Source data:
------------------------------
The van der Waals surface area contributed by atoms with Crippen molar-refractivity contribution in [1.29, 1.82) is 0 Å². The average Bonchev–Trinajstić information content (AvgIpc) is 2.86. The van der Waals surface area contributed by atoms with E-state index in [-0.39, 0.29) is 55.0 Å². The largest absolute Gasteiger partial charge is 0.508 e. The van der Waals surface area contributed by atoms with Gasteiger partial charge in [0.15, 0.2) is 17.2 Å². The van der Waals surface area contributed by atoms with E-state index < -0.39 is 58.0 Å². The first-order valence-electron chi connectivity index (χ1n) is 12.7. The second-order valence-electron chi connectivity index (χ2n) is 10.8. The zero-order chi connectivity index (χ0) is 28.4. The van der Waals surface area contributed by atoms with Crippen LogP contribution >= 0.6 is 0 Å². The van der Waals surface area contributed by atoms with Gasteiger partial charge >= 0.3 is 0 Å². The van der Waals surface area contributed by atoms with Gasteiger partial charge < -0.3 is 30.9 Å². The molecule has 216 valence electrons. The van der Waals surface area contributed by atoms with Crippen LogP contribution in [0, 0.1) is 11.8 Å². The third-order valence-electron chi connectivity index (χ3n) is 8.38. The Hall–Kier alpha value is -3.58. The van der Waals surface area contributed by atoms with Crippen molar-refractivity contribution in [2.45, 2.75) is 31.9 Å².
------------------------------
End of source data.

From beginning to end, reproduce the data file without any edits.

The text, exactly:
The van der Waals surface area contributed by atoms with Crippen molar-refractivity contribution in [1.29, 1.82) is 0 Å². The average Bonchev–Trinajstić information content (AvgIpc) is 2.86. The van der Waals surface area contributed by atoms with E-state index in [-0.39, 0.29) is 55.0 Å². The largest absolute Gasteiger partial charge is 0.508 e. The van der Waals surface area contributed by atoms with Gasteiger partial charge in [0.15, 0.2) is 17.2 Å². The van der Waals surface area contributed by atoms with E-state index < -0.39 is 58.0 Å². The first-order valence-electron chi connectivity index (χ1n) is 12.7. The second-order valence-electron chi connectivity index (χ2n) is 10.8. The zero-order chi connectivity index (χ0) is 28.4. The van der Waals surface area contributed by atoms with Crippen LogP contribution >= 0.6 is 0 Å². The van der Waals surface area contributed by atoms with Gasteiger partial charge >= 0.3 is 0 Å². The van der Waals surface area contributed by atoms with Gasteiger partial charge < -0.3 is 30.9 Å². The molecule has 216 valence electrons. The van der Waals surface area contributed by atoms with Crippen LogP contribution in [0, 0.1) is 11.8 Å². The third-order valence-electron chi connectivity index (χ3n) is 8.38. The Hall–Kier alpha value is -3.58. The van der Waals surface area contributed by atoms with Crippen molar-refractivity contribution in [2.45, 2.75) is 31.9 Å².